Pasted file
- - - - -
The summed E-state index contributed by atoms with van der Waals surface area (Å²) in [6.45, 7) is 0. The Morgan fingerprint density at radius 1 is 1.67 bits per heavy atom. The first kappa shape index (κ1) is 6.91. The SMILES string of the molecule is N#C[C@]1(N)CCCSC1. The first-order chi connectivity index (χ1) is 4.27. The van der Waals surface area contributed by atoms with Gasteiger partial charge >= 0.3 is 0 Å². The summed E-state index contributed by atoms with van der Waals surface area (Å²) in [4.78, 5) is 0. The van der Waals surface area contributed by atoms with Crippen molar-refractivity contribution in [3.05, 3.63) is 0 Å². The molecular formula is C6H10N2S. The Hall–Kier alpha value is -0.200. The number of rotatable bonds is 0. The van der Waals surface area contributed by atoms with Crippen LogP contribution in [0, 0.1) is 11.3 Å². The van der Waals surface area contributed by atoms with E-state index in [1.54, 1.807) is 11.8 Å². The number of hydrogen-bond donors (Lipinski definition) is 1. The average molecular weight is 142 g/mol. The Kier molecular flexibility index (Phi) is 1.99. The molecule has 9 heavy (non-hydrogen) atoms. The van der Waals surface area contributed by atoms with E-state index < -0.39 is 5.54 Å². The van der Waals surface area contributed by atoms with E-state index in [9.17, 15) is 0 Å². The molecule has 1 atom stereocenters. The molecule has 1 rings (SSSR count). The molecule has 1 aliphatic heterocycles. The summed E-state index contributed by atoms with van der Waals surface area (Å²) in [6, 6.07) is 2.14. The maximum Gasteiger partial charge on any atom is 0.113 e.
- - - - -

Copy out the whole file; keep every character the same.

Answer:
The summed E-state index contributed by atoms with van der Waals surface area (Å²) in [6.45, 7) is 0. The Morgan fingerprint density at radius 1 is 1.67 bits per heavy atom. The first kappa shape index (κ1) is 6.91. The SMILES string of the molecule is N#C[C@]1(N)CCCSC1. The first-order chi connectivity index (χ1) is 4.27. The van der Waals surface area contributed by atoms with Gasteiger partial charge >= 0.3 is 0 Å². The summed E-state index contributed by atoms with van der Waals surface area (Å²) in [4.78, 5) is 0. The van der Waals surface area contributed by atoms with Crippen molar-refractivity contribution in [3.05, 3.63) is 0 Å². The molecular formula is C6H10N2S. The Hall–Kier alpha value is -0.200. The number of rotatable bonds is 0. The van der Waals surface area contributed by atoms with Crippen LogP contribution in [0, 0.1) is 11.3 Å². The van der Waals surface area contributed by atoms with E-state index in [1.54, 1.807) is 11.8 Å². The number of hydrogen-bond donors (Lipinski definition) is 1. The average molecular weight is 142 g/mol. The Kier molecular flexibility index (Phi) is 1.99. The molecule has 9 heavy (non-hydrogen) atoms. The van der Waals surface area contributed by atoms with E-state index < -0.39 is 5.54 Å². The van der Waals surface area contributed by atoms with E-state index in [9.17, 15) is 0 Å². The molecule has 1 atom stereocenters. The molecule has 1 rings (SSSR count). The molecule has 1 aliphatic heterocycles. The summed E-state index contributed by atoms with van der Waals surface area (Å²) in [6, 6.07) is 2.14. The maximum Gasteiger partial charge on any atom is 0.113 e.